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SBJ/August 16 - 22, 2004/This Weeks Issue
New Moorad CEO set to defend turf
Published August 16, 2004
The new head of Moorad Sports Management knows his competitors will try to steal his clients now that veteran agent Jeff Moorad has left to become CEO of the Arizona Diamondbacks.
But Greg Genske says he’s ready.
But one rival agent said, “It’s open season,” echoing the sentiments of others in the representation business, none of whom would comment for the record.
“I think other agents have been trying to steal our clients since I joined the firm,” Genske said. “It is just the nature of our business. We are quite confident that our clients are satisfied and will be staying with us.”
Genske was hired last November as executive vice president and was groomed by Moorad to take over the practice. Genske said Moorad, 49, told him that being a sports agent was “a young man’s business.”
Colangelo turns attention back to NBA
Jerry Colangelo plans
to focus more on his role as chairman
With the NBAs collective-bargaining agreement expiring at the end of the 2004-05 season, theres plenty to do, Colangelo said.
I believe [the NBA has] a very solid partnership and we need to protect it and prolong it, regardless of what happens in other sports, Colangelo said, adding that NBA Commissioner David Stern told him, I want you to be involved with us for 100 years.
Stern said of Colangelo, He has been deeply involved in every major decision in the NBA over the last decade collective bargaining, television negotiations and the new league launches, and his agreement on the ultimate sale of the Suns provides for him being involved as both governor for the team and an active voice in the NBA.
It was a surprise to be replaced as head of the Diamondbacks, Colangelo said, And yet, personality differences between myself and one member of the new general partnership was such that it was not a surprise.
Colangelo is set to become chairman of the MLB team after this year, but said he expects that will be in title only.
He did not comment further, other than to say, I want to put it behind me.
Brock Gowdy, managing director of the San Francisco office of Morgan Lewis Bockius and head of the legal team that handled the case for Steinberg and Moorad, said Genske was instrumental in winning the verdict.
“He is tough and forthright,” Gowdy said. “I wouldn’t be misled by his boyish charm.”
Kent Roger, a partner at Morgan Lewis, said third-year associates are rarely given the responsibility Genske had in such a big trial. “He is a bulldog,” Roger said.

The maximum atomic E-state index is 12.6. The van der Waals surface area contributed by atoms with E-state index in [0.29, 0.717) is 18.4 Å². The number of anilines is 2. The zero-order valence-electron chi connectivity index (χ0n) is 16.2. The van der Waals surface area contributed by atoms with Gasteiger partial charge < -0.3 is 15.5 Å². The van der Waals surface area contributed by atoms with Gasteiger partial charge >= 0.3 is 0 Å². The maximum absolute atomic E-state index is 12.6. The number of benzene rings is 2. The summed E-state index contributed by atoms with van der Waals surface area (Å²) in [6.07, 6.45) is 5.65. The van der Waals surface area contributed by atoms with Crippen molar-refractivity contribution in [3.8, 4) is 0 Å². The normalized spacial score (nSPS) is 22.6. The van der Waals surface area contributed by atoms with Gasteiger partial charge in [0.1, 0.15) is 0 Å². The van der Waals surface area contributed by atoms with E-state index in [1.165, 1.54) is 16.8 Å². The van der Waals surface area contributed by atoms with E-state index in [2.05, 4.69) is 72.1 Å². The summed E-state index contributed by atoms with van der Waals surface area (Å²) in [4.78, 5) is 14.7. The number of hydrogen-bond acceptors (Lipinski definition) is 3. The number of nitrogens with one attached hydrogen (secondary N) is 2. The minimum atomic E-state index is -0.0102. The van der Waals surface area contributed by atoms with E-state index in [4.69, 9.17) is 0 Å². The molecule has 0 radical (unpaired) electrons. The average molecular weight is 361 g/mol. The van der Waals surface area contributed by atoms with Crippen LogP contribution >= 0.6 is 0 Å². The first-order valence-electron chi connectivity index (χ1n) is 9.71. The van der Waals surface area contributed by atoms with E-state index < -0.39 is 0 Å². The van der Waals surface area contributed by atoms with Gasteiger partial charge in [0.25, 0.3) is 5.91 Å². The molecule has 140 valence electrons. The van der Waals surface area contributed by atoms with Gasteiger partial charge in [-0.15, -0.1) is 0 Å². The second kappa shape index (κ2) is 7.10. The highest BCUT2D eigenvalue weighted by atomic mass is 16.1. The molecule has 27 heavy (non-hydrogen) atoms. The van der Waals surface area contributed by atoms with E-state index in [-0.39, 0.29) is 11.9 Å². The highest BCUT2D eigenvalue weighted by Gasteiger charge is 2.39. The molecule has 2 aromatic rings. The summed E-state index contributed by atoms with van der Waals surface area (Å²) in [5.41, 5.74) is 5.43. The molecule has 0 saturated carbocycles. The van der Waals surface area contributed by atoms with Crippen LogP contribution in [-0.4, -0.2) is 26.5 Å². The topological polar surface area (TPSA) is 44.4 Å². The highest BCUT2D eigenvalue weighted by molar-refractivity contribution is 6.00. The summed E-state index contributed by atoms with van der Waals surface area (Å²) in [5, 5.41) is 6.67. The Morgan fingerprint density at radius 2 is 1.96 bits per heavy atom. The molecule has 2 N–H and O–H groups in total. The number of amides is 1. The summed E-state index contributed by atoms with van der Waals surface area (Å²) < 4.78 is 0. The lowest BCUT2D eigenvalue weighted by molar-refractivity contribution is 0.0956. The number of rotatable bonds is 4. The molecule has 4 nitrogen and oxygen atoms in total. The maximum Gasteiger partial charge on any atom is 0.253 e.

Genske said part of his job on the litigation team was to become an expert in the business of athlete representation.
Scott Parker, a Moorad Sports lawyer who has worked on some of the firm’s biggest contracts in both baseball and football, said Genske has become “very capable and very competent” in a short time.
He noted, too, that all the agents and client service managers who worked for Moorad for years are staying with the firm, including Brian Peters and Gene Mato.
Genske said the “Moorad” name also is staying, at least for now.
Among the challenges Genske has to deal with is an MLB Players Association investigation into whether Moorad’s switch from representation to management violated the union’s conflict of interest rules (see related story above).
A major football client has fired the company, complaining about a contract negotiated by Moorad and Parker just before Moorad left the firm. Sean Taylor, the fifth pick in this year’s NFL draft, fired the agency just days before Moorad left and days after signing a deal with the Washington Redskins.
Taylor re-signed with NFL agent Drew Rosenhaus, the agent whom Taylor had fired right after the draft in favor of Moorad and Mato. Rosenhaus said Taylor now thinks his deal is below market value, and that the fact that Moorad negotiated the deal and then quit the agent business is an issue he has taken up with the NFL Players Association.
Genske replied, “We think the deal will stand up over time as a good deal.”
The Taylor deal was one that Moorad had a major role in negotiating, but in the last several months Genske, Parker and other agents in the firm have been taking over much of the contract and other work, which is why Genske thinks the firm will be able to retain player clients. High-profile baseball clients, including Shawn Green, Stewart and Gonzalez, have said they plan to remain with the firm.